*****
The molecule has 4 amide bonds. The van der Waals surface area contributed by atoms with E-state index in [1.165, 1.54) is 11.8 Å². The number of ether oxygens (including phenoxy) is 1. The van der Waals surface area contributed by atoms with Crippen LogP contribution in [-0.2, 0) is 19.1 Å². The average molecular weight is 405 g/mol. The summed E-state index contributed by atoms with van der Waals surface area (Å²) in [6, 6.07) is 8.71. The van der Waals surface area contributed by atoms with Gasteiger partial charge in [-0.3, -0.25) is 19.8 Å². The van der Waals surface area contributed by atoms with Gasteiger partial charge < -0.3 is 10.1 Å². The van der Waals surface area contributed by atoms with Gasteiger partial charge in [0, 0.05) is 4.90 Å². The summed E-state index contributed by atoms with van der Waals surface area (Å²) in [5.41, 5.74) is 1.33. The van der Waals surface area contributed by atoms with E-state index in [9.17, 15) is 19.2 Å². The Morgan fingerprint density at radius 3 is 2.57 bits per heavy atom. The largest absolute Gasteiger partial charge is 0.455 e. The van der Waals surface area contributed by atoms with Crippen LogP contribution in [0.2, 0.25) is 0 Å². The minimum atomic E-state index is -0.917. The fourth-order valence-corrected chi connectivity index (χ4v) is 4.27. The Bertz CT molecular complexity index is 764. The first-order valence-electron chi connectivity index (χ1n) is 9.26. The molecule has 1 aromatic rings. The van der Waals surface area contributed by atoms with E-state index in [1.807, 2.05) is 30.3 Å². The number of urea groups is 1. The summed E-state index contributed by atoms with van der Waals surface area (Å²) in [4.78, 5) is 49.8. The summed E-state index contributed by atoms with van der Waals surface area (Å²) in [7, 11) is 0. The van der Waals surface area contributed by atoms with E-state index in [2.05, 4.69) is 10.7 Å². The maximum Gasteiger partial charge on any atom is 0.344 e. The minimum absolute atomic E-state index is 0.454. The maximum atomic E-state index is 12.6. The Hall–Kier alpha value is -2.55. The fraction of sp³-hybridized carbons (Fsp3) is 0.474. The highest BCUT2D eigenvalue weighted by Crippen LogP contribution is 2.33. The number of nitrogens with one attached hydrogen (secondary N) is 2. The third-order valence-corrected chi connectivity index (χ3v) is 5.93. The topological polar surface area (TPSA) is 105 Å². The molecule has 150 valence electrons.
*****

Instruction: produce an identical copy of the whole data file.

The molecule has 4 amide bonds. The van der Waals surface area contributed by atoms with E-state index in [1.165, 1.54) is 11.8 Å². The number of ether oxygens (including phenoxy) is 1. The van der Waals surface area contributed by atoms with Crippen LogP contribution in [-0.2, 0) is 19.1 Å². The average molecular weight is 405 g/mol. The summed E-state index contributed by atoms with van der Waals surface area (Å²) in [6, 6.07) is 8.71. The van der Waals surface area contributed by atoms with Gasteiger partial charge in [-0.3, -0.25) is 19.8 Å². The van der Waals surface area contributed by atoms with Gasteiger partial charge < -0.3 is 10.1 Å². The van der Waals surface area contributed by atoms with Gasteiger partial charge in [0, 0.05) is 4.90 Å². The summed E-state index contributed by atoms with van der Waals surface area (Å²) in [5.41, 5.74) is 1.33. The van der Waals surface area contributed by atoms with E-state index in [9.17, 15) is 19.2 Å². The Morgan fingerprint density at radius 3 is 2.57 bits per heavy atom. The largest absolute Gasteiger partial charge is 0.455 e. The van der Waals surface area contributed by atoms with Crippen LogP contribution in [0.2, 0.25) is 0 Å². The minimum atomic E-state index is -0.917. The fourth-order valence-corrected chi connectivity index (χ4v) is 4.27. The Bertz CT molecular complexity index is 764. The first-order valence-electron chi connectivity index (χ1n) is 9.26. The molecule has 1 aromatic rings. The van der Waals surface area contributed by atoms with E-state index in [1.807, 2.05) is 30.3 Å². The number of urea groups is 1. The summed E-state index contributed by atoms with van der Waals surface area (Å²) in [4.78, 5) is 49.8. The summed E-state index contributed by atoms with van der Waals surface area (Å²) in [7, 11) is 0. The van der Waals surface area contributed by atoms with E-state index in [2.05, 4.69) is 10.7 Å². The maximum Gasteiger partial charge on any atom is 0.344 e. The minimum absolute atomic E-state index is 0.454. The maximum atomic E-state index is 12.6. The Hall–Kier alpha value is -2.55. The fraction of sp³-hybridized carbons (Fsp3) is 0.474. The highest BCUT2D eigenvalue weighted by Crippen LogP contribution is 2.33. The number of nitrogens with one attached hydrogen (secondary N) is 2. The third-order valence-corrected chi connectivity index (χ3v) is 5.93. The topological polar surface area (TPSA) is 105 Å². The molecule has 150 valence electrons.